The end result is a change in the general purchasing power or value of money. But in the process of bringing about that result, the structure of relative prices, wages, and income, as well as the allocation of resources, also are modified. And if the monetary injections occur through the banking system, a business cycle might very well be set in motion. (See “Monetary Central Planning and the State: Part IX,” Freedom Daily, September 1997.)

But it was Mises’s young Austrian colleague, Friedrich A. Hayek, who detailed why stabilizing the price level could distort the structure of relative prices in such a manner that a business cycle was likely to be set in motion. In Monetary Theory and the Trade Cycle (1929), Hayek argued that the role of the rate of interest in a market economy was to ensure that the amount and the time horizons of investment activities were kept in balance with the available savings in the economy. Unless the rate of interest was permitted to perform its role on the basis of normal market-competitive forces, savings and investment could get out of balance.

In an economy experiencing increases in productivity and capital formation, the resulting cost efficiencies and increased productive capacities in various industries would tend over time to put downward pressure on prices because of the increased supplies of goods offered to consumers on the market. The price of each of these goods would decrease to the extent required to ensure that the market in which each good was sold was kept in balance. In the markets in which consumer demand was fairly responsive, or “elastic,” to the increase in the available supplies, the individual prices might have to decline only moderately. In other markets, in which consumer demand was noticeably less responsive, or “inelastic,” to an increase in the available supplies, the individual prices would have to decrease to a greater extent to keep the greater supply in balance with the demand.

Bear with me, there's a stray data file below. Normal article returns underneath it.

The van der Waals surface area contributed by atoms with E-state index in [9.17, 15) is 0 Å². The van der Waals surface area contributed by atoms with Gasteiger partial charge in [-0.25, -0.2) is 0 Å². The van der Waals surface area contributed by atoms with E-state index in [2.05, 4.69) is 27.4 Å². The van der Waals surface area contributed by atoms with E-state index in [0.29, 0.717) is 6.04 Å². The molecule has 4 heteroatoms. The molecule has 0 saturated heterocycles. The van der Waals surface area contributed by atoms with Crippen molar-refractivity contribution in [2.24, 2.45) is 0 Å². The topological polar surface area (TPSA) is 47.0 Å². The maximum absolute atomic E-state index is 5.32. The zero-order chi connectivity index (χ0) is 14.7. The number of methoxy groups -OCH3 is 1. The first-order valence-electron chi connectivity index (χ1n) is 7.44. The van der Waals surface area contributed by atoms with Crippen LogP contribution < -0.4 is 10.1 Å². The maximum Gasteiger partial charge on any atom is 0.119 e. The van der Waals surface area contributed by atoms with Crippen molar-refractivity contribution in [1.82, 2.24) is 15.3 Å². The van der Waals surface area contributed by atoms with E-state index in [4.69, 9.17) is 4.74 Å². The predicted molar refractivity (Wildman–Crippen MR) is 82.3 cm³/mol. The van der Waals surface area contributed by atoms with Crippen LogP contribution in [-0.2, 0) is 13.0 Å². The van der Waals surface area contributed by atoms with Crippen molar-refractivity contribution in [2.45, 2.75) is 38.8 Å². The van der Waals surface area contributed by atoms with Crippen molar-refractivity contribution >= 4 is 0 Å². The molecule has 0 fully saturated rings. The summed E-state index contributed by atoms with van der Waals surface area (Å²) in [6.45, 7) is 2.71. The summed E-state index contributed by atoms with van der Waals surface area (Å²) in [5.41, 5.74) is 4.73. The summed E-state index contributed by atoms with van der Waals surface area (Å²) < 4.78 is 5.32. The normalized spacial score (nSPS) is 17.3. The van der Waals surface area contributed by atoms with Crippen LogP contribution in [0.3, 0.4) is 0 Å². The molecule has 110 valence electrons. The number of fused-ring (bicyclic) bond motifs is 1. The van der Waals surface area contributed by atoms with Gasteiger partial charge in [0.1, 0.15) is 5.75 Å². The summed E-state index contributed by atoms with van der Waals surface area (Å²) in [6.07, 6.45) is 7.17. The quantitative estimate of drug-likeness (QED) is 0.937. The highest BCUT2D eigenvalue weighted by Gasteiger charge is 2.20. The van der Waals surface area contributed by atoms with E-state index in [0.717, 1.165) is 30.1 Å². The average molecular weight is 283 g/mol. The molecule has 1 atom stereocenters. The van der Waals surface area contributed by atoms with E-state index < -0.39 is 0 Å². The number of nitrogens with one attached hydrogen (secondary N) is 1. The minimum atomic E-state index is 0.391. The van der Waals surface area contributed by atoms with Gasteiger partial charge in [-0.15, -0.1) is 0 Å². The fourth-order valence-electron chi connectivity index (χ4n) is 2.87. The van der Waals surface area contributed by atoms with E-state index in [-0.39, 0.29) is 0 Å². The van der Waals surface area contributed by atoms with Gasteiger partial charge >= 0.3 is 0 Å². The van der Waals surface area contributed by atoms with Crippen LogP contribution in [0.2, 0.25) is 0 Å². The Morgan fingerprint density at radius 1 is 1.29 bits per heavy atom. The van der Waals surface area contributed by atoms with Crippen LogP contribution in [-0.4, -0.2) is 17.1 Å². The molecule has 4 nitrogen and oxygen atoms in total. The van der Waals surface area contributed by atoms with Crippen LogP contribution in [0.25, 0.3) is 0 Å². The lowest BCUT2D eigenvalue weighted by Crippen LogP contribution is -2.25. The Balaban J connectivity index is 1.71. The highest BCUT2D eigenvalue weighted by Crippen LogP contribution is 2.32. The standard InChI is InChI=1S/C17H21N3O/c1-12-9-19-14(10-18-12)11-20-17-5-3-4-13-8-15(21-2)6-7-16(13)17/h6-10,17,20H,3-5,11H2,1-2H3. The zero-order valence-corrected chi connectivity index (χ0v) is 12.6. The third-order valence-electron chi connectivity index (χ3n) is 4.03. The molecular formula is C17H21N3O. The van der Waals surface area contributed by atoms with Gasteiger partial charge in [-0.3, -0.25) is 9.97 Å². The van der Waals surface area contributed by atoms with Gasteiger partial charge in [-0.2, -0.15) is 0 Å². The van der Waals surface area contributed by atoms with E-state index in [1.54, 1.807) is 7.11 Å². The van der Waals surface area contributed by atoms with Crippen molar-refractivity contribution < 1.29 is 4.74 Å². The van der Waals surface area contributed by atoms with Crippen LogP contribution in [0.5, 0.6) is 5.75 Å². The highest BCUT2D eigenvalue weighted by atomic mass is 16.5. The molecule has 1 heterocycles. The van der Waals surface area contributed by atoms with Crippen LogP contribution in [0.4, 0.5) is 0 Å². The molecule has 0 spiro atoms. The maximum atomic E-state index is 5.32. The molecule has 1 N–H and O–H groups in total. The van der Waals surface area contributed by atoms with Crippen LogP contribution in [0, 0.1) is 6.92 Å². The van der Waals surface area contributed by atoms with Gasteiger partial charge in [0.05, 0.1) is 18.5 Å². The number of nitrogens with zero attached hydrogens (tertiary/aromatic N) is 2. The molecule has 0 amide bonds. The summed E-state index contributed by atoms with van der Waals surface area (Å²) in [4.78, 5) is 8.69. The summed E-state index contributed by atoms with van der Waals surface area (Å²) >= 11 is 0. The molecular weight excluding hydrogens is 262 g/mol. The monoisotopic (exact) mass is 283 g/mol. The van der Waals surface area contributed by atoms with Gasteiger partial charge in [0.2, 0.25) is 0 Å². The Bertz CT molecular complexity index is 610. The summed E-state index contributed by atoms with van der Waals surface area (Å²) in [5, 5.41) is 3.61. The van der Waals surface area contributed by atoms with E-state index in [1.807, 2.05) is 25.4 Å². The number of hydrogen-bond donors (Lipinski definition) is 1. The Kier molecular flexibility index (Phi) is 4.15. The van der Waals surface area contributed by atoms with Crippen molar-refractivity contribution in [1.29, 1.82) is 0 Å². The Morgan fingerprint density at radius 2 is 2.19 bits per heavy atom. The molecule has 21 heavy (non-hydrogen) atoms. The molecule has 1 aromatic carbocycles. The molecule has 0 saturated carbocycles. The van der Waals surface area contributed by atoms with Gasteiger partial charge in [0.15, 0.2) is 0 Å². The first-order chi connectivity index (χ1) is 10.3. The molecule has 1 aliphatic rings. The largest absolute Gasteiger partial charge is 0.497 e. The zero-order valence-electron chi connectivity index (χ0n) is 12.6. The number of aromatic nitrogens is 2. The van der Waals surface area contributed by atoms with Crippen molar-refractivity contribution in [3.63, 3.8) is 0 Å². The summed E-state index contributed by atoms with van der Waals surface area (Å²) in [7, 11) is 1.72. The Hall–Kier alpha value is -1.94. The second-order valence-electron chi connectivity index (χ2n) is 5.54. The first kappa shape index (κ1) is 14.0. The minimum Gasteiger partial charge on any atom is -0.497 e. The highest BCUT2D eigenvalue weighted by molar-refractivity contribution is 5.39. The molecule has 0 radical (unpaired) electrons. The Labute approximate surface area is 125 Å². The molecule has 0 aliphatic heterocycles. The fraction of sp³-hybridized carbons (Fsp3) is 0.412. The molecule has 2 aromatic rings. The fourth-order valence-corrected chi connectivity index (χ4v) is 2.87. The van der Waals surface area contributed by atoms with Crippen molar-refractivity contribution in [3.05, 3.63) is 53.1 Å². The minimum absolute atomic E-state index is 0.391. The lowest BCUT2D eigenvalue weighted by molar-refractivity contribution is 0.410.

Over time, the average level of prices as measured by some statistical price index would record that there had occurred a “deflation” of prices. But such a price deflation was not only not harmful in its effects, but was essential if the market-determined structure of relative prices was to keep the supply and demand for each individual good in balance with each other through time. (See “Monetary Central Planning and the State: Part VII,” Freedom Daily, July 1997).

But instead of allowing this downward trend in prices to naturally occur, the Federal Reserve increased the supply of money in the American economy to counteract the normal process of price deflation. In aggregate terms, the amount of money demand for goods and services was increased just enough to match the increase in the quantity of those goods and services offered on the market to maintain the general statistical average of prices at a fairly “stable” level throughout most of the 1920s, as measured by the wholesale price index.

But, argued Hayek in Monetary Theory and the Trade Cycle,

“The rate of interest which equilibrates the supply of real savings and the demand for capital cannot be a rate of interest which also prevents changes in the price level. In this case, stability of the price level presupposes change in the supply of money. . . . The rate of interest at which, in an expanding economy, the amount of new money entering circulation is just sufficient to keep the price-level stable, is always lower than the rate which would keep the amount of available loan-capital equal to the amount simultaneously saved by the public: and thus, despite the stability of the price-level, it makes possible a development leading away from the equilibrium position.”

Increases in the money supply, institutionally, are introduced in the form of increased reserves supplied to the banking system by the Federal Reserve, on the basis of which additional loans may be extended. But the only way banks can induce potential borrowers to take up the increased sums of lendable funds is to lower the rate of interest at which the banks offer to lend them.

The lower rate of interest decreases the cost of borrowing relative to the expected rate of return from various investment projects. But the rate of interest is not only a measure of the cost of loans; it is also the factor by which the prospective value of an investment is capitalized in terms of its present value. The lower rate of interest also acts, therefore, as a stimulus for the undertaking of longer-term investment projects involving time horizons further into the future than would have been the case at the higher rate of interest that would have prevailed on the loan market if not for the increase in the money supply.